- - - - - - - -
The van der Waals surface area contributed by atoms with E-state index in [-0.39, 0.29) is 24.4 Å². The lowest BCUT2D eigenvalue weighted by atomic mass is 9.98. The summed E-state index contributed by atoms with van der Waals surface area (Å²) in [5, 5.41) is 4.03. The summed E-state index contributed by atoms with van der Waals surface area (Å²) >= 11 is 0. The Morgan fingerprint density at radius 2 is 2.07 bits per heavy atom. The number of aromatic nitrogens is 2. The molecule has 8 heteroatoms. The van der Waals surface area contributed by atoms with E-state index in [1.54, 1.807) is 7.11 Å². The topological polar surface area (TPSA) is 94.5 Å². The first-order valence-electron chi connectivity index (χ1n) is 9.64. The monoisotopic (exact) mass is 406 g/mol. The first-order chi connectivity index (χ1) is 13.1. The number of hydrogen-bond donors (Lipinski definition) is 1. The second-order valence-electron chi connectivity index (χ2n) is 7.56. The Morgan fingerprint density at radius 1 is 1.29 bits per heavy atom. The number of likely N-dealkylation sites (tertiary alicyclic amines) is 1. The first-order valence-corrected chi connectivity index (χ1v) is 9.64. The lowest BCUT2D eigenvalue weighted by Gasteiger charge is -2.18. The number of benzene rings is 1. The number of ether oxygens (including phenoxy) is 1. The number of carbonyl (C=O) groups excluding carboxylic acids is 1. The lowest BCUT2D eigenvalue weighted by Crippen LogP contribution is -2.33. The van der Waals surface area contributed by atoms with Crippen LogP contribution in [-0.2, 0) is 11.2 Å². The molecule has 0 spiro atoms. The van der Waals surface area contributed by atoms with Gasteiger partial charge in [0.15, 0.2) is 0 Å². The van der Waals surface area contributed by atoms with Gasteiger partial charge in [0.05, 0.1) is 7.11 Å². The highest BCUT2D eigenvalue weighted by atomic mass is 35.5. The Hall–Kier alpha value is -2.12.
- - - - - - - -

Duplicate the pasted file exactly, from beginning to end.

The van der Waals surface area contributed by atoms with E-state index in [-0.39, 0.29) is 24.4 Å². The lowest BCUT2D eigenvalue weighted by atomic mass is 9.98. The summed E-state index contributed by atoms with van der Waals surface area (Å²) in [5, 5.41) is 4.03. The summed E-state index contributed by atoms with van der Waals surface area (Å²) >= 11 is 0. The Morgan fingerprint density at radius 2 is 2.07 bits per heavy atom. The number of aromatic nitrogens is 2. The molecule has 8 heteroatoms. The van der Waals surface area contributed by atoms with E-state index in [1.54, 1.807) is 7.11 Å². The topological polar surface area (TPSA) is 94.5 Å². The first-order valence-electron chi connectivity index (χ1n) is 9.64. The monoisotopic (exact) mass is 406 g/mol. The first-order chi connectivity index (χ1) is 13.1. The number of hydrogen-bond donors (Lipinski definition) is 1. The second-order valence-electron chi connectivity index (χ2n) is 7.56. The Morgan fingerprint density at radius 1 is 1.29 bits per heavy atom. The number of likely N-dealkylation sites (tertiary alicyclic amines) is 1. The first-order valence-corrected chi connectivity index (χ1v) is 9.64. The lowest BCUT2D eigenvalue weighted by Gasteiger charge is -2.18. The number of benzene rings is 1. The number of ether oxygens (including phenoxy) is 1. The number of carbonyl (C=O) groups excluding carboxylic acids is 1. The lowest BCUT2D eigenvalue weighted by Crippen LogP contribution is -2.33. The van der Waals surface area contributed by atoms with Crippen LogP contribution in [-0.2, 0) is 11.2 Å². The molecule has 0 spiro atoms. The van der Waals surface area contributed by atoms with Gasteiger partial charge in [0.15, 0.2) is 0 Å². The van der Waals surface area contributed by atoms with Gasteiger partial charge in [0.05, 0.1) is 7.11 Å². The highest BCUT2D eigenvalue weighted by atomic mass is 35.5. The Hall–Kier alpha value is -2.12.